According to the OEMs manufacturing autonomous trucks (AT), trucks without drivers can’t arrive soon enough, with the recent trucker vaccine mandate protests simply throwing more fuel on the fire. Removing drivers from trucks is a contentious subject in the trucking community, especially when drivers are losing their jobs and/or careers.
Proponents claim autonomous trucks will operate 24/7 without prescriptive hours-of-service regulations limiting utilization levels can move freight from clogged ports to store shelves reducing delivery costs and carbon emissions along the way. OEMs have touted fuel savings of 10-13% and in one study, AT trucks were 10% more fuel-efficient than the same model of truck driven by a human driver, according to the OEM TuSimple. Another study by Georgia Tech found that Ryder Systems’ new autonomous transfer hub networks, which combine ATs on highways with conventional trucking operations for the first and last miles, can reduce costs by 29% to 40% for an extensive freight network.
Recently the world’s first fully autonomous semi-truck trip was completed in Arizona by TuSimple on open public roads without a driver in the vehicle and human intervention. Since then, they have conducted six additional “Driver Out” trips, according to the OOIDA Foundation. While impressive, the technology appears to be far from ready. TuSimple claims their ATs will be commercially available by the end of next year despite all the hype around the recent road trips, which had lots of added safety measures protecting the vehicle and outcome in what can be best described as a controlled environment.
According to TuSimple, they had traversed the route thousands of times to collect enough data before they were ready for the first autonomous run. A survey vehicle was utilized “to look for anomalies” 5 miles ahead of the driverless truck on the big day. In addition, “An oversight vehicle capable of putting the autonomous truck in a minimal risk condition” was close behind along with law enforcement about half a mile behind the truck for extra safety measures.
On the regulatory front NHTSA (National Highway Traffic Safety Administration) estimates that on average, 3,400 crashes involving Level 2 autonomous vehicles will occur each year, in addition to 200 crashes involving Level 3-5 autonomous vehicles. NHTSA is currently seeking approval from the Office of Management and Budget (OMB) for a 3-year extension to the information collection period, which requires certain manufacturers of motor vehicles and equipment and operators of motor vehicles to submit incident reports for certain crashes involving ATs. Despite all the hype, it’s clear AT technology is progressing rapidly, but we’re still quite a few years away from mainstream adoption and a meaningful impact on long-haul dry van capacity.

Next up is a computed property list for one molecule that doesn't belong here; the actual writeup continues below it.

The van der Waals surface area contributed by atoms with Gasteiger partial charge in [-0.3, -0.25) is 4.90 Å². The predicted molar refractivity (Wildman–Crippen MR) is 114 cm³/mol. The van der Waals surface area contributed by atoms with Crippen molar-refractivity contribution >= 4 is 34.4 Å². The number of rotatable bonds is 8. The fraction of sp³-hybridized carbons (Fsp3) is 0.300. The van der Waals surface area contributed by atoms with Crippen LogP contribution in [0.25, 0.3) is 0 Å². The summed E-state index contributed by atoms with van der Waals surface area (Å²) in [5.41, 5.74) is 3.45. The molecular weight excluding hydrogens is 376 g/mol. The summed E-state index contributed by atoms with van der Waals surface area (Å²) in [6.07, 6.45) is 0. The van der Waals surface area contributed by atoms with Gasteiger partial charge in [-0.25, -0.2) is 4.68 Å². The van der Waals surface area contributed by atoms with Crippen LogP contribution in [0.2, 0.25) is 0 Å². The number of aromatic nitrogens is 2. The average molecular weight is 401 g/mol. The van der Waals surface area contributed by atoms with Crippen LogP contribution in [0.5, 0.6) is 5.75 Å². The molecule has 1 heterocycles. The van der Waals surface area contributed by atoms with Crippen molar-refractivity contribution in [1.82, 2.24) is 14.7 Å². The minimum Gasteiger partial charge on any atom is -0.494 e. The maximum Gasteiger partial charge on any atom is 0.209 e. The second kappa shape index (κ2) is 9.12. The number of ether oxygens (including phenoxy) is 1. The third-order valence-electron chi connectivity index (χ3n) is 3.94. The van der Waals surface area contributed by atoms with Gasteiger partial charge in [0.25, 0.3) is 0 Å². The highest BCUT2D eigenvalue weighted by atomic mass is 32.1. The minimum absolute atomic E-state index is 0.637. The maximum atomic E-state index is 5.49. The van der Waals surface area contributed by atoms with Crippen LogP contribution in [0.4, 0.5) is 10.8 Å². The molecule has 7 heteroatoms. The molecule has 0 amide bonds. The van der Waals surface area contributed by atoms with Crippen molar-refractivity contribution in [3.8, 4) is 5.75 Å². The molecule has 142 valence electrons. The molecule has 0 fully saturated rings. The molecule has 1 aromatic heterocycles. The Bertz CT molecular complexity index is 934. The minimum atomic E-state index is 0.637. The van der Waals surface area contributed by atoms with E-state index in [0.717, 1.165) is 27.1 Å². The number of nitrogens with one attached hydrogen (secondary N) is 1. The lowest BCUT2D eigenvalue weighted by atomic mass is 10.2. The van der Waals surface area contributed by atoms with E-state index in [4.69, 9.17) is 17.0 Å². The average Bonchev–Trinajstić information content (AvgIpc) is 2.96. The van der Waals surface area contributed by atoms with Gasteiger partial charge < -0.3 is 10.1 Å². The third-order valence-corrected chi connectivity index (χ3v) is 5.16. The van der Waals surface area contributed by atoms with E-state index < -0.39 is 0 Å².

Congestion or lack thereof in port markets is something we’ve been tracking for 18-months, and for carriers and brokers, there’s been a direct correlation between import container volumes, load post volumes, and spot rates. In Los Angeles, where vessel congestion appears to be easing and import volumes dropping, spot rates have also dropped by around $0.30/mile in the last month – now averaging just over $3.00/mile excl. FSC. On the high-volume lane from Los Angeles to Chicago, spot rates have cooled considerably – after reaching a high of $3.29/mile in December, they’ve dropped by $0.42/mile to $2.87/mile excl. FSC this week.
On the 372-mile lane from Los Angeles east to Phoenix, an enormous warehouse market ideally suited for imports from Asia, spot rates dropped back to an average of $4.36/mile excl FSC this week. That’s a decrease of $0.45/mile since the high of $4.81/mile excl. FSC was recorded in December last year. On the East Coast, capacity continues to tighten in Elizabeth, NJ, the second largest port market in the country. Spot rates for loads to Atlanta hit a new 12-month high last week at $2.86/mile excl. FSC – that’s $0.92/mile higher than this time last year.
Dry van load post volumes increased by 2% w/w making it three weeks of successive gains. Volumes are still down 14% m/m, and along with a 7% w/w increase in carrier equipment posts, last week’s dry van load-to-truck ratio decreased by 4% w/w 8.08 to 7.77.
Spot rates in the dry van sector have only decreased by $0.06/mile in the last month – last year, they dropped by $0.33/mile in the first six weeks of 2021. Last week’s spot rates decreased another penny per mile to a national average of $2.71/mile excl. FSC. To put these extraordinary numbers into perspective, last week’s average spot rate was 32% higher than this time last year and around $1.00/mile higher than 2018 as that year’s rate rally was just getting started.